As a consequence of the general economic downturn and associated weakness in the energy markets, we recorded, as Steve said, unrealized depreciation for several of our portfolio investments at the end of 2008. While we believe these types of investments have good, long run prospects for recovery and total return, we may not be able to fully realize those returns in today’s market.

As of the end of the year, we assessed that in the aggregate, the fair value of our investments in portfolio companies is $244 million, resulting in net asset value of $266 million or $12.29 per common share. This compares to net asset value of $250 million or $14.30 per common share at the end of 2007.

The combined decrease in targeted portfolio and hedge position fair value of $51.6 million, a $59 million decrease in the value of targeted portfolio or corporate bonds offset by a $7.4 million increase in the value of our hedge position, is a result of a combination of adjustments. In our estimation, approximately 20% of the change is due to changes in the current market values of individual traded securities. Another 20% is due to changes in the estimated current market yields required for comparable securities. Approximately 10% is due to changes in the current market values of commodities. Approximately 35% is due to changes in the estimated current market values of underlying assets. And approximately 15% is due to the reversal of unrealized gain upon realizations for Rubicon and Resaca.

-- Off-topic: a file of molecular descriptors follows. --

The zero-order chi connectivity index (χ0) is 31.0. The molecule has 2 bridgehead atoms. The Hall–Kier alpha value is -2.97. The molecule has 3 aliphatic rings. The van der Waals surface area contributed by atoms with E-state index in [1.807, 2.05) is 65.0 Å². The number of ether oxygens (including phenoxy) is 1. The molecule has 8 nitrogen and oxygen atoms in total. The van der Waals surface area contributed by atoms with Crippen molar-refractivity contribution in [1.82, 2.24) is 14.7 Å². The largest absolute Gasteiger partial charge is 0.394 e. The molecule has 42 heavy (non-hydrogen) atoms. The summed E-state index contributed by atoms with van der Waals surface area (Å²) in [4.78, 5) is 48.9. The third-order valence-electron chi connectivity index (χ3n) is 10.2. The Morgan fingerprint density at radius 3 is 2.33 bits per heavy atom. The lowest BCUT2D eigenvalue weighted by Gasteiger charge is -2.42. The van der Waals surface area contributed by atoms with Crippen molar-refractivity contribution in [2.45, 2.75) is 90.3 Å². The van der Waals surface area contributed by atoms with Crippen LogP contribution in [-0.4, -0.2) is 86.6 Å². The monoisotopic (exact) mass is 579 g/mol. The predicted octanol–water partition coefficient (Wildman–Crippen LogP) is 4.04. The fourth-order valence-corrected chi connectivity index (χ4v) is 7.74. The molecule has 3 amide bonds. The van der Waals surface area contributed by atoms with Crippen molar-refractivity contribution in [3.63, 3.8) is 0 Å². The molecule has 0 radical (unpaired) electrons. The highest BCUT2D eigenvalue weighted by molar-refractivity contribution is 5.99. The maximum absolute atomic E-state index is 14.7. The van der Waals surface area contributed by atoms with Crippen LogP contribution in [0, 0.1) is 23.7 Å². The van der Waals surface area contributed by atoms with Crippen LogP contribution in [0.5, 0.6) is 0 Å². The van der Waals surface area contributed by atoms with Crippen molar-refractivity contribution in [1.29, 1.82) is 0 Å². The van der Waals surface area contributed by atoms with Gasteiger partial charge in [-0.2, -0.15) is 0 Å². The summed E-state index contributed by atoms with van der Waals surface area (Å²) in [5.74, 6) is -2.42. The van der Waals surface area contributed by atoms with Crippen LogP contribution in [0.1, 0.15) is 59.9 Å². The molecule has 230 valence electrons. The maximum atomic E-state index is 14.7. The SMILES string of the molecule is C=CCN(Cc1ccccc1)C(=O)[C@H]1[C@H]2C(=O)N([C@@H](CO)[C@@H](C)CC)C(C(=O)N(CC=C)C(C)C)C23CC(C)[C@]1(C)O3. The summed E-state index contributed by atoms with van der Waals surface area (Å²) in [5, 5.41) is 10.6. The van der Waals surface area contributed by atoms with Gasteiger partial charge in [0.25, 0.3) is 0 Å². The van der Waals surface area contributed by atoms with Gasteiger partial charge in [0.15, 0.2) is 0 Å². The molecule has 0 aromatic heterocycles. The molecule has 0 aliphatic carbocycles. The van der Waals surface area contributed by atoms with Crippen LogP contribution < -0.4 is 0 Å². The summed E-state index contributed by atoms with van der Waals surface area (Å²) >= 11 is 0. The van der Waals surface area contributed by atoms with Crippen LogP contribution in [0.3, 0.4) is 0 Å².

With that, Kelly will now provide some more specific color on our watch listed investments.

Kelly Plato

As John described, our watch list consists of investments that we rate five or higher. Those are the investments that for various reasons are not performing as expected. At the time of our last earnings call our watch list included six portfolio companies. And since the last call, we’ve added two – two portfolio companies to the watch list, Alden Resources and Nighthawk Transport, LP.

I’ll first discuss our investment in Formidable, LLC, which is a Utah based oil and gas production company with operations in the Powder River and Uinta basins. With a cost of $37.3 million, it is our largest watch list investment. And as of December 31 ’08, we estimate the fair value as approximately $22.5 million. This results in unrealized depreciation of $14.8 million or $0.68 per share. The decline in value in Formidable is primarily attributed to poor execution of the development plan and the current market pressure on Rocky Mountain natural gas assets. Although Formidable has experienced a number of setbacks in its efforts to develop its only property, the company has assembled a significant acreage position in the Powder River Basin, and we believe these properties has substantial gas in place and resource potential.